Thirukadiyur – a holy hamlet

Most of the temples are known either by the name of the Lord or His Consort. Nataraja is the name that rings in the mind when the word Chidambaram is uttered. Similarly, the name Madurai brings memories of Meenakshi. However, there are a few temples that are well-known for the Lord and his Consort and Tirukkadaiyur is one among them. The Amritaghateswarar – Abirami Temple of Tirukkadaiyur is associated with the legends of Markandeya and Abirami Battar.
Situated in the Mayavaram – Tarangampaadi branch of the Southern Railway, Tirukkadaiyur is a railway station about 250 km. from Chennai. It falls under one of the eight Veeratta Sthalams of Lord Shiva.
How to reach there
From Chennai
Thirukadaiyur – Just reach Mayavaram by State Express Transprt bus fromChennai and thee are lot of buses from Mayavaram to Thirukadaiyr (say every 15/20 minutes and you can reach in about 1 hour. This is about the only mode possible from Chennai as pending work on conversion of metre gauge into broad gauge train journey is not possible at the moment.
From Bangalore:
Apart from buses one could consider taking the Mysore – Mayiladuthurai express which leaves bangalore at 19:30 hours and reaches Mayiladuthurai at 0730 hours the following day. A very convenient mode considering that one could catch up on sleep in this overnight journey.Thirukadiyur is about 20 kms from Mayawavaram and this drive through the sleepy hamlet can be done in half hours time.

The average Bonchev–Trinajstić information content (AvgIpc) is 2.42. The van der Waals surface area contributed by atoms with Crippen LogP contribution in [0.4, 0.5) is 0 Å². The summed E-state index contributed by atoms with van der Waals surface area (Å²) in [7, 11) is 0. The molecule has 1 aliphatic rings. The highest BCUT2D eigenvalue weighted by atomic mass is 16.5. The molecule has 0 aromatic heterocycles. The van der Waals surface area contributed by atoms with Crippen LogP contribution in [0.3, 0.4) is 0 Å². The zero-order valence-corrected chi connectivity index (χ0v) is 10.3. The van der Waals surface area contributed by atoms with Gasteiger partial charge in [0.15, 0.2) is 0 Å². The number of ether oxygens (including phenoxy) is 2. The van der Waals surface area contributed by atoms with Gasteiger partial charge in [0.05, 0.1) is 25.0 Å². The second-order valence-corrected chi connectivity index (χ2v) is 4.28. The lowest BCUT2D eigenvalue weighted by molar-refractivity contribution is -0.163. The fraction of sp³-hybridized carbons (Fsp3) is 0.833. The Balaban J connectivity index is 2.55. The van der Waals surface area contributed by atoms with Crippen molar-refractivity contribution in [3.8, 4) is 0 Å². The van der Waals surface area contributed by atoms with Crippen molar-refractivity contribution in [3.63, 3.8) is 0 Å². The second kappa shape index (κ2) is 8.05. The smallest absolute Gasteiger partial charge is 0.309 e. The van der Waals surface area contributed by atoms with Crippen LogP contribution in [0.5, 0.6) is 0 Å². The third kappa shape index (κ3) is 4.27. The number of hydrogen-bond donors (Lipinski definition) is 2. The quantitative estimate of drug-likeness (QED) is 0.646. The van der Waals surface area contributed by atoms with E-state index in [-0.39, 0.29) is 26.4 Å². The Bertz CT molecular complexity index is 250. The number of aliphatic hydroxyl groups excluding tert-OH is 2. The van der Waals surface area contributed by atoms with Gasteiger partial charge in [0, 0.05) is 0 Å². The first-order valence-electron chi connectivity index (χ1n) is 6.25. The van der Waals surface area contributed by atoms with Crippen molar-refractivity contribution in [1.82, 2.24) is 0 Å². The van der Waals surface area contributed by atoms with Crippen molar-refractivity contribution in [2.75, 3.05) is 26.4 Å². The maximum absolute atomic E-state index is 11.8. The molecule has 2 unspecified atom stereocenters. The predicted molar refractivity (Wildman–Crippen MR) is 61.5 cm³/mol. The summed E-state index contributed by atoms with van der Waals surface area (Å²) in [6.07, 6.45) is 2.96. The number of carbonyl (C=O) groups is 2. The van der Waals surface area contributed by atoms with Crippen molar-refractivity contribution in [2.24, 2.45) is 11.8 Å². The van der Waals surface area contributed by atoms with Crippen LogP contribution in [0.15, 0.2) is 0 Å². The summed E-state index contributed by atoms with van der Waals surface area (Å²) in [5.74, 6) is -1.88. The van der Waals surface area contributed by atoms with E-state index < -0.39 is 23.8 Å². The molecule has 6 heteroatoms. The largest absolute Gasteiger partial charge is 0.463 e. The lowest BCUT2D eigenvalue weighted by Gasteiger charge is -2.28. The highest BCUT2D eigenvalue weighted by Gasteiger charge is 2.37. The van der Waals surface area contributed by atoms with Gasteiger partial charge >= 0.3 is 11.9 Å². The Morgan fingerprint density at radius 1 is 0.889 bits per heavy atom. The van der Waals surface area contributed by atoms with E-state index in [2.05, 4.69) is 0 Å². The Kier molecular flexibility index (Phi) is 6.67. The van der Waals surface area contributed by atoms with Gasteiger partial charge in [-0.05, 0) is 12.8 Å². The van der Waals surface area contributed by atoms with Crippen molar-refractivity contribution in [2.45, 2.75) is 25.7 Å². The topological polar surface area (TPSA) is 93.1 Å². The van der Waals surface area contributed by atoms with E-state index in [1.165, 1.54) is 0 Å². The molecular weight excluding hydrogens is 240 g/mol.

The temple:

In line with the grand temple architecture of the Cholas, the Temple occupies a very vast area of 11 acres, with five Prakarams, imposing temple towers and large and spacious Mandapams. Though the details of the king who consecrated the temple could not be ascertained, it is seen from the inscriptions in the temple that it has been in existence during the period of Raja Raja Cholan, that is, from the early 11th century.
It is a grand temple with 5 Prakarams, imposing towers and ornate Mandapams covering an area of 11 acres. Based on the inscriptions seen here, it is inferred that the stone base of the central shrine was in existence even during period of Raja Raja Cholan (early 11th century). It was during the period of Kulottunga Chola I (1075 – 1120) that the brick walls of the temple were replaced with stonewalls and the Mandapam in the front was constructed. The Rajagopuram is replete with images made of mortar, depicting the legends associated with the temple.

The temple’s gopuram, in line with the other temples of the era contains intricate carvings of various deities and the usual colour combination of red green and blue makes it visually very attractive.

Auspicious times:
The worship services are offered six times a day in the temple. Almost every day dawns with one celebration or other, as hundreds of pilgrims throng the temple to celebrate their 60th or 80th birthdays.celebration of 60th and 80th birth days (birth star) called as Sashti Aptha poorthi and Sathabishekam respectively is held very auspicious by the people as their longevity will increase. The annual ‘Brahmotsavam’ is celebrated in the month of Chithirai (April-May); the ‘Shankhabishekam’ celebrated in the month of Kartikai (November-December) is also of great importance here. Few other festivals being celebrated over here include Navaratri and ‘Aadi Pooram’ .

Months to Avoid:

The summers are terrible so avoid April to June


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